Parents say 'minimally adequate' standards SC schools not good enough

Parents say 'minimally adequate' standards SC schools not good enough

COLUMBIA, SC (WIS) - The two words 'minimally adequate, are insulting to some parents; however, that's the standard in public schools for which the Supreme Court holds lawmakers responsible.

"I think parents should, should rise up," Jo Anne Anderson says.

Anderson is backing a bill in the State House, filed by Rep. Jerry Govan (D-Orangeburg). It calls for a referendum, so parents can vote on whether they want the standard changed to "high quality."

Anderson is a former Richland County One school administrator. Her children grew up attending school in that district. She was involved in the Abbeville lawsuit for district equity and also is the founding director of the Education

Oversight Committee at the State House. She believes a change in the wording of the law could hold lawmakers accountable for providing more money to districts.

"You know, it is not unusual for a superintendent to tell me they blow up baby pools on rainy days like today in order to catch the water that comes through a leaky roof. Or, one school district you can walk in the school and look down through the floor in the bathroom to see the plumbing. These are not safe conditions for young people," she says.

Govan feels "minimally adequate" keeps the state's children from competing with others across the nation. "It strikes a tremendous nerve because to me that means that we're just going to absolutely only do what we feel is necessary in terms of improving education in this state," he says.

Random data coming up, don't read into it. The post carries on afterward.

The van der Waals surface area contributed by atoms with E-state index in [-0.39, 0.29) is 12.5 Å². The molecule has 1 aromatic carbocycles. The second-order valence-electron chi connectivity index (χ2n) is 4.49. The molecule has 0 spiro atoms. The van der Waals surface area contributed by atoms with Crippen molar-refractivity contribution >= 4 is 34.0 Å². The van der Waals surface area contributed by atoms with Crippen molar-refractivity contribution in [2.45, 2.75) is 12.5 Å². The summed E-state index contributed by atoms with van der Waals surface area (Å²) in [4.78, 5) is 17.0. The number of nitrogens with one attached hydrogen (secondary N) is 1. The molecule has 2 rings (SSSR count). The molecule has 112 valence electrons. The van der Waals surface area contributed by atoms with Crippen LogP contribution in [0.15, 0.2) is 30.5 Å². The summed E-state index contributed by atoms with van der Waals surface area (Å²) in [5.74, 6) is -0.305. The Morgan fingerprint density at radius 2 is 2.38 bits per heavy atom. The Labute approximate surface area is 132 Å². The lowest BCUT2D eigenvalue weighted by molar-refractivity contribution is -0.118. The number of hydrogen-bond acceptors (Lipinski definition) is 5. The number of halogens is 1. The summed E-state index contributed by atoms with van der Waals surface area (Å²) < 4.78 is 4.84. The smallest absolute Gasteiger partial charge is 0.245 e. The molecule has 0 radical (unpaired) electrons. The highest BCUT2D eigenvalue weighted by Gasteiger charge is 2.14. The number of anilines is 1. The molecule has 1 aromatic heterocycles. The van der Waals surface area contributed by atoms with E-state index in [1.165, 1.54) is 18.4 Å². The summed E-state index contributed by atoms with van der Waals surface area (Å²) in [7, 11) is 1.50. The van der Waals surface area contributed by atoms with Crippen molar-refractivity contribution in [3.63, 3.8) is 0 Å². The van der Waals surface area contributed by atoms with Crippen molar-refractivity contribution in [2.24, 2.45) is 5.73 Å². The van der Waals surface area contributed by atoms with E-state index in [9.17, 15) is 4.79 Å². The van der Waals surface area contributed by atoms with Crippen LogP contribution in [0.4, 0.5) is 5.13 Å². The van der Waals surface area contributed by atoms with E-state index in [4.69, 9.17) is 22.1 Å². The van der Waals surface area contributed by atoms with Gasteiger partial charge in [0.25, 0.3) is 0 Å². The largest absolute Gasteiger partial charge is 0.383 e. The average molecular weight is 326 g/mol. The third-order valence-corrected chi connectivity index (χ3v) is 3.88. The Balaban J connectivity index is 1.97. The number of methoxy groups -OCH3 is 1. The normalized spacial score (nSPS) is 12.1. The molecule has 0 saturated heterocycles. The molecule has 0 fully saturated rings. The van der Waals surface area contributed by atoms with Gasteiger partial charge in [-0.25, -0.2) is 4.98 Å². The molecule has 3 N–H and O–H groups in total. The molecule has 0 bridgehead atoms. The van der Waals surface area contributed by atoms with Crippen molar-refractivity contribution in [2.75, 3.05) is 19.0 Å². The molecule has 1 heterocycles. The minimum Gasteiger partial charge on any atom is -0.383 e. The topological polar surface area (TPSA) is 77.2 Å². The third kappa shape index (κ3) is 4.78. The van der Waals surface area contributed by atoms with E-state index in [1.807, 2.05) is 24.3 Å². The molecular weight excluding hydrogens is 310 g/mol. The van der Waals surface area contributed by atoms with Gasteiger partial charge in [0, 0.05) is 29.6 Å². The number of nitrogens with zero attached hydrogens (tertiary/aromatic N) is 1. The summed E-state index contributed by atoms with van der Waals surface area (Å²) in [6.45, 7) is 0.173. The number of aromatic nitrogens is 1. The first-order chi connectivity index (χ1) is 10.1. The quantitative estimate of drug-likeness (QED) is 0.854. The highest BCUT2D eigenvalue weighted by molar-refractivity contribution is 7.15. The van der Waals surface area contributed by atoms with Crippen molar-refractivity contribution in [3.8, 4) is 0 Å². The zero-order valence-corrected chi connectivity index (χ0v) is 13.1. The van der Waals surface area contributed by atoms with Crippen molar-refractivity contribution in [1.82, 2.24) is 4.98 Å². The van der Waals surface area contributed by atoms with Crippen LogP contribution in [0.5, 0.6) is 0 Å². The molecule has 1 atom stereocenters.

The Supreme Court does define "minimally adequate" here. 

"It didn't include the arts. It didn't include cooperative working experiences. It didn't include after school and increased learning time for some young people. It truly is just sort of a bare-bones definition," Anderson says.

This bill has been filed in the House of Representatives but hasn't been scheduled for debate yet in committee.

A spokesperson for the office of the State Superintendent reacted to the bill on Wednesday. Ryan Brown says: "It is important to remember that in 2016, the General Assembly passed and the Governor signed into law Act No. 195, which set the educational achievement goals for South Carolina graduates.

These include world-class, knowledge, skills, and life and career characteristics that are far from "minimally adequate".

The work being done at the state level and within schools and classrooms across our state are modeled after the Profile with the end goal to graduate students prepared for college, careers, and citizenship."

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